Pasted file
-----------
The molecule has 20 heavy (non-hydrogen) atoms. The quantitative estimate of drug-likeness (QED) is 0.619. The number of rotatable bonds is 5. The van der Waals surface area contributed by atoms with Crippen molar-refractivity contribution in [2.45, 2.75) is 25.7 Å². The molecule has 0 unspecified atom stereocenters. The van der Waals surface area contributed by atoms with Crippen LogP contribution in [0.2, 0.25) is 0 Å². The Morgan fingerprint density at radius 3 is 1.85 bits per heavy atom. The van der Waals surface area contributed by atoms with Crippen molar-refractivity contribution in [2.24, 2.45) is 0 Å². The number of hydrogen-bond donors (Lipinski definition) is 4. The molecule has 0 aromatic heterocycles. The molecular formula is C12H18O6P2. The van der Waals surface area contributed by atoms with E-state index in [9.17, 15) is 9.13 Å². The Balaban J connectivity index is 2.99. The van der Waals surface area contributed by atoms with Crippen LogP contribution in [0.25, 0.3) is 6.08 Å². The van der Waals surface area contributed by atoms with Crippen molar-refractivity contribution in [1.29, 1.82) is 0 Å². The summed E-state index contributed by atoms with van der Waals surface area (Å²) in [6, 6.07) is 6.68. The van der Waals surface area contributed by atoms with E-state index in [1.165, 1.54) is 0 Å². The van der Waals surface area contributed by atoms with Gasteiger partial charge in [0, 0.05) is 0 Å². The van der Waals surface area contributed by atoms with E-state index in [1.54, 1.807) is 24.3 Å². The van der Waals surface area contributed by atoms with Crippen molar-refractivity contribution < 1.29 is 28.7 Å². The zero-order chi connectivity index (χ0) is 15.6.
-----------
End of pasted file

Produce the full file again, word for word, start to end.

The molecule has 20 heavy (non-hydrogen) atoms. The quantitative estimate of drug-likeness (QED) is 0.619. The number of rotatable bonds is 5. The van der Waals surface area contributed by atoms with Crippen molar-refractivity contribution in [2.45, 2.75) is 25.7 Å². The molecule has 0 unspecified atom stereocenters. The van der Waals surface area contributed by atoms with Crippen LogP contribution in [0.2, 0.25) is 0 Å². The Morgan fingerprint density at radius 3 is 1.85 bits per heavy atom. The van der Waals surface area contributed by atoms with Crippen molar-refractivity contribution in [2.24, 2.45) is 0 Å². The number of hydrogen-bond donors (Lipinski definition) is 4. The molecule has 0 aromatic heterocycles. The molecular formula is C12H18O6P2. The van der Waals surface area contributed by atoms with E-state index in [9.17, 15) is 9.13 Å². The Balaban J connectivity index is 2.99. The van der Waals surface area contributed by atoms with Crippen LogP contribution in [0.25, 0.3) is 6.08 Å². The van der Waals surface area contributed by atoms with Crippen molar-refractivity contribution in [1.29, 1.82) is 0 Å². The summed E-state index contributed by atoms with van der Waals surface area (Å²) in [6, 6.07) is 6.68. The van der Waals surface area contributed by atoms with E-state index in [1.165, 1.54) is 0 Å². The van der Waals surface area contributed by atoms with Gasteiger partial charge in [0, 0.05) is 0 Å². The van der Waals surface area contributed by atoms with E-state index in [1.54, 1.807) is 24.3 Å². The van der Waals surface area contributed by atoms with Crippen molar-refractivity contribution < 1.29 is 28.7 Å². The zero-order chi connectivity index (χ0) is 15.6.